On appeal, the Appellate Division affirmed the trial court’s orders, with the exception of the order for sanctions.
With regard to the summary judgment order declaring the brother to be the owner of the one-half property interest, the appellate court articulated the required three elements of an inter vivos gift:
First, there must be actual or constructive delivery; that is the donor must perform some act constituting the actual or symbolic delivery of the subject matter of the gift. Second, there must be donative intent; that is the donor must possess the intent to give. Third, there must be acceptance.
The appeals court disagreed with the trial court’s view that the proofs of intent had not been met, because the daughter and her husband submitted proof that, on several occasions, the mother had represented her intent to convey the one-half interest to the daughter.
Nevertheless, the appeals court agreed that the remaining two elements regarding an inter vivos gift had not been met, and that summary judgment in favor of the son was therefore appropriate. As to delivery, it was undisputed that neither deed had been delivered to the daughter, or that the mother had wanted the deeds to be delivered to her. The mother never relinquished control of her remaining half-interest in the property. In fact, the daughter was not even aware of those deeds until after the litigation commenced; consequently, the daughter was never in a position to accept the gift.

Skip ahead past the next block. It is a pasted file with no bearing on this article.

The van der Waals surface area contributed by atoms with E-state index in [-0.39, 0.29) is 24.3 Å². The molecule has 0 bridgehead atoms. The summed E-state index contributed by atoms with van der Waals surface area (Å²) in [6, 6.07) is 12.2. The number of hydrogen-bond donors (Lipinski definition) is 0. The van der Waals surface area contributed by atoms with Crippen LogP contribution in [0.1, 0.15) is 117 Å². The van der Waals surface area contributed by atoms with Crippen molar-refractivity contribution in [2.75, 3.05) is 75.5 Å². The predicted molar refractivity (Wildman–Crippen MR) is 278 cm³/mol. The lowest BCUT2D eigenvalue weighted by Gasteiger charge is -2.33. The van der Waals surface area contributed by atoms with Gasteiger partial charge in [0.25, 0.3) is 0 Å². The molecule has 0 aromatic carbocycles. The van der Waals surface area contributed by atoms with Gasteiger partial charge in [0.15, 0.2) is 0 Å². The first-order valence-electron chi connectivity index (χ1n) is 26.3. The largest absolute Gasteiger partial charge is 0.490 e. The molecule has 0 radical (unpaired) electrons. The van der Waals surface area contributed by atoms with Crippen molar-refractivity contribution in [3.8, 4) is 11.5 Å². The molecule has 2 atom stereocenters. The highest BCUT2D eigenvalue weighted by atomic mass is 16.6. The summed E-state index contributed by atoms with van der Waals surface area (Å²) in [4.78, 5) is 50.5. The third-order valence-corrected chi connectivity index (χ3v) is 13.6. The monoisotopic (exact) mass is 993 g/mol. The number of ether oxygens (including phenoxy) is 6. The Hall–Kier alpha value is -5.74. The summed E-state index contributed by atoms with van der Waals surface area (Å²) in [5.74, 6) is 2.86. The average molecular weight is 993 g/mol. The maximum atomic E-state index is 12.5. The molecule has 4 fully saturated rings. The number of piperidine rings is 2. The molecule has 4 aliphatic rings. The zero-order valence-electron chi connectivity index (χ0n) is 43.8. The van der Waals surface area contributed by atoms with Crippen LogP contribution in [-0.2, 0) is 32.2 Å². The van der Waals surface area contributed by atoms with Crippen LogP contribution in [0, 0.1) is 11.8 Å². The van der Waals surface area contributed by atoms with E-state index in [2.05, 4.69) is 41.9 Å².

The appeals court also affirmed the partition orders, noting that a court may equitably reduce a tenant’s property interest based on expenditures made by the co-tenant, and that the occupying tenant could be required to give a credit for the value of his or her use and occupation. It agreed with the trial court that the son could not have been held responsible for partition credits prior to his ownership interest (although it could have been asserted against the mother’s estate).
However, the Appellate Division reversed the sanction award, finding that the trial court had abused its discretion on this issue: A grant of summary judgment without more does not support a finding of bad faith by the losing party. Because the frivolous litigation statute must be interpreted strictly against the applicant based on the principle that citizens are entitled to ready access to the judiciary,
When a frivolous litigation claim is based on the lack of a reasonable basis in law or equity, and the non-prevailing party is represented by an attorney who presumably advised the party to proceed, an award cannot be sustained unless the court finds that the party acted in bad faith in pursuing or asserting the unsuccessful claim.
The appeals court concluded that the sister’s claims had some legal and factual foundation, and that the brother had failed to establish that she acted in bad faith. Consequently, the fee award was reversed.
A copy of McDermott-Guber v. Estate of McDermott can be found here McDermott-Guber v. Estate of McDermott